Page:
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MLA Citation Guide

This guide will help you understand how to use the MLA citation format for both in-text citations and works cited lists. It includes some more commonly used source formats. For complete information, please consult the MLA Handbook for Writers of Research

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The goal of in-text (parenthetical) citations is to briefly, simply and unambiguously point readers from the text to the full citation in the Works Cited List. This practice enables the reader to locate the source using the citation in the Works Cited List. In-text citations typically begin with the first element named in the Works Cited List, which is usually--but not always--the author.

  • Provide an in-text citation leading to a full citation in your Works Cited List whenever you use a direct quotation, a paraphrase, or an idea that you got from another source,
  • The in-text parenthetical citation always includes the author's name (if not evident from the text) and the page number. Never refer to a page number in the text itself. Always enclose it in a parenthetical citation.

What follows are examples of the different forms in-text citations in different contexts.

Author/Page Citation

If the author is named in the same sentence as the in-text citation, you need only provide the relevant page number where you found the quotation or the idea:

According To Jean-Jacques Weber, being a citizen of a country is not equivalent to feeling socially accepted as a citizen of that country (53).

Weber argues that "mother tongue education works best within a largely homogeneous community where a local language (e.g., French in Quebec) is opposed to a dominant language (English in Canada as a whole)" (91).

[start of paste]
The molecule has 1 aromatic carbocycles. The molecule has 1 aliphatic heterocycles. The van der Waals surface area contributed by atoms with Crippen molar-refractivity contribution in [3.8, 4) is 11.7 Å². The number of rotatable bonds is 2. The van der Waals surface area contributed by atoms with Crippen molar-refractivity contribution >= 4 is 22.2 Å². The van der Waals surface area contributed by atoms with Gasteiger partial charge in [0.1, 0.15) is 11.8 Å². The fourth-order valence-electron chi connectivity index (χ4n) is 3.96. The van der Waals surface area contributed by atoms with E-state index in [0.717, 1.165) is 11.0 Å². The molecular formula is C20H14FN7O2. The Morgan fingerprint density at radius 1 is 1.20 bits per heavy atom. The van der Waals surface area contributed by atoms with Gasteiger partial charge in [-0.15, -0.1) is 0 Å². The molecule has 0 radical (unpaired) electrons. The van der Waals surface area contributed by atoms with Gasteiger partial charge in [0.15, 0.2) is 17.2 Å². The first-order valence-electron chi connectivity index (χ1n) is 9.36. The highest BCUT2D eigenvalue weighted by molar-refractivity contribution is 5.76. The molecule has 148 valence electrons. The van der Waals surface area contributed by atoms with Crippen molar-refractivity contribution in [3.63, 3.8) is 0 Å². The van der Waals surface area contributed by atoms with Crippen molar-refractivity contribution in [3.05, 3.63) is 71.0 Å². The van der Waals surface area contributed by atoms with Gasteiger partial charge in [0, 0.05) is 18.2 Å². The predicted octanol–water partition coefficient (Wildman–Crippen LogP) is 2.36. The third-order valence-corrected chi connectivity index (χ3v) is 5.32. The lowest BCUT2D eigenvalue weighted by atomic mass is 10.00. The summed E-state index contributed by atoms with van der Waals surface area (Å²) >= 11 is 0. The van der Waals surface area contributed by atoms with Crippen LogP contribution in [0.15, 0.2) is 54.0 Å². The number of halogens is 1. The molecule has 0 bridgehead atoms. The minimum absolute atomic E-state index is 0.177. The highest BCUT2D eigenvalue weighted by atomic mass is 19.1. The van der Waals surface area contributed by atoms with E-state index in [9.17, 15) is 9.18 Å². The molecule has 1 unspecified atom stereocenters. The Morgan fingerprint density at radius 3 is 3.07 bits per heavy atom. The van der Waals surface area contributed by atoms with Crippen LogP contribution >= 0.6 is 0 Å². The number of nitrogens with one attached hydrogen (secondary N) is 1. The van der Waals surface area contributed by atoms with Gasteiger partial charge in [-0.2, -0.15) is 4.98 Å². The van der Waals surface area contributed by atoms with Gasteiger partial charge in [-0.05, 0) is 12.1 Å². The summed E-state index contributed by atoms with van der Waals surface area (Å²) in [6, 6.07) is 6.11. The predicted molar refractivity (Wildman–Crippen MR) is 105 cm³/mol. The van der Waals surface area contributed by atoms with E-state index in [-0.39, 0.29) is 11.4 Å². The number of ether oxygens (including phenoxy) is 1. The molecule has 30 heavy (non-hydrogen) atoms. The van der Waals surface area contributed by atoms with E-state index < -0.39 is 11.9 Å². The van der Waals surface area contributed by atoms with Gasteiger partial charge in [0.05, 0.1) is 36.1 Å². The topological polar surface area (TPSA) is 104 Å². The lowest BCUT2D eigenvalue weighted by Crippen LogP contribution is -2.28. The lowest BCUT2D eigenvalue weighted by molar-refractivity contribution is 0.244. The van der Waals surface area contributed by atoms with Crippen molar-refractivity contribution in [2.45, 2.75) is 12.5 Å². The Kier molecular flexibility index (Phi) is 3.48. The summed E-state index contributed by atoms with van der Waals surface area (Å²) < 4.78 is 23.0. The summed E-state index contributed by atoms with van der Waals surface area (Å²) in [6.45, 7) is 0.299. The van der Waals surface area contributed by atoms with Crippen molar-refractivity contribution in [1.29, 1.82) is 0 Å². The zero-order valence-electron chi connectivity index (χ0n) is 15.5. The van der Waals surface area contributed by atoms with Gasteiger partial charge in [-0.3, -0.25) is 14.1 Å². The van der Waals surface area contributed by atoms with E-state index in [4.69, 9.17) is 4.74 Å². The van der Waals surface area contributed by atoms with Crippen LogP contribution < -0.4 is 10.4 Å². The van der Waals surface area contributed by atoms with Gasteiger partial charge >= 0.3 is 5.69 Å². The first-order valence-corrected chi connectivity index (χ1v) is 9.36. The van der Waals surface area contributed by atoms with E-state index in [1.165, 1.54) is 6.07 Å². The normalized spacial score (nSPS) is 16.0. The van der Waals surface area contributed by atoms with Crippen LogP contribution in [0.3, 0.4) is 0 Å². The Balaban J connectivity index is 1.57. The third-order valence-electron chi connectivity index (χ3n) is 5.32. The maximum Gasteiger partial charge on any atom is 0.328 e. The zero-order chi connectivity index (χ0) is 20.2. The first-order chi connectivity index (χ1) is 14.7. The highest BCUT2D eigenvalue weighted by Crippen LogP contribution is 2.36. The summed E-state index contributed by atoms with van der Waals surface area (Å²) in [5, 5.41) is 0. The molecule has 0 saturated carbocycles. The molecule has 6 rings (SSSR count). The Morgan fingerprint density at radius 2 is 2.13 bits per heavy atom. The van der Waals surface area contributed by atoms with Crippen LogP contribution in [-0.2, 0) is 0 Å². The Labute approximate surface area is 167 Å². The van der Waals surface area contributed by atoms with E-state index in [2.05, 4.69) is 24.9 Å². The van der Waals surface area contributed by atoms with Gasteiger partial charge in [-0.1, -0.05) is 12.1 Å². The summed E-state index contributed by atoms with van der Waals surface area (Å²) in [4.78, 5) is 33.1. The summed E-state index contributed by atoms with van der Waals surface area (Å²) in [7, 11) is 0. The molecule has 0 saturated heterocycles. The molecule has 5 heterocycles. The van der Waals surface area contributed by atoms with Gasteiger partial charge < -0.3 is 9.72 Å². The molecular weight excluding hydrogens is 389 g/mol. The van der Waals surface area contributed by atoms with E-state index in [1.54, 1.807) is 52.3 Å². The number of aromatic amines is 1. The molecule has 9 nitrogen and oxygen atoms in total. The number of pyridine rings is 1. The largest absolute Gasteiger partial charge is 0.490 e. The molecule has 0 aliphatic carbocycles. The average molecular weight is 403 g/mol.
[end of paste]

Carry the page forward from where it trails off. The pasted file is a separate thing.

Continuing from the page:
Note that the period a the end of the sentence above comes after the parenthetical citation.

If the author is not mentioned in the same sentence as the in-text citation, you must provide the author's name in addition to the page number:

In American education, although middle-class students are often encouraged to learn Spanish, students  whose native language is Spanish are typically discouraged from using it (Weber 79).

The examples above refer to the same full citation in a Works Citted List that enables the reader to locate the source:

Weber, Jean-Jacques. Language Racism. Palgrave-Macmillan, 2015.

Multiple Authors

Use the same principle as for single authors to determine when it is necessary to use the authors' names in the parenthetical citation.

For two or three authors, cite each author's last name, followed by the page number:

(Rosen and Lane 15)

For more than three authors, cite the first author's last name followed by et al, followed by the page number:

(Chomsky et al 77)

Unknown Authors

When the author of a book, article or web site is not known, list the title of the work (italicize if it is a book or an entire web site; use quotation marks for articles), followed by the page number. Abbreviate the title if it is long.

(Encyclopedia, New York Law: 52).

The full Works Cited List entry for this book is:

Encyclopedia, New York Law: Based on New York Statutes, Case Law, Sate and Federal Law; Law Reviews; Attorney

General's Opinion and Comptroller's Opinions. E. Thompson, 1957.

Works with No Page Numbers

Web sites and other works found on the Internet often have no page numbers, as is also the case with some print sources. .Just put in parenthesis whatever comes first in the Works Cited entry, using the same format..

The in-text citation for an entire web site edited by Ed Folsom and Kenneth M. Price:

(Folsom and Price).

The Works Cited List entry for this source is:

Folsom, Ed and Kenneth M. Price, editors. The Walt Whitman Archive. Center for Digital Research in the Humanities, Accessed 26 Feb. 2017.

When referring to a web site that has neither authors nor page numbers, put the title of the web site (italicized and abbreviated for long titles) in parentheses:


The Works Cited List entry for this source is:

NCTE: National Council or Teachers of English . NCTE, 2016, Accessed 27 Feb. 2017.

For a part of a web site with no page numbers, put in parentheses whatever comes first in the Works Cited entry--either the title of an article with no known author (in quotation marks) or the author's last name, if there is a known author:


The Works Cited List entry for this source is:

Doheny, Kathleen. "A Stressed Life May Mean a Wider Waistline: Study Finds Chronic Anxiety Might Raise Risk of

Obesity." WebMd. 23 Feb. 2017,

life-may-mean-a-wider-waistline#1. Accessed 27 Feb. 2020.

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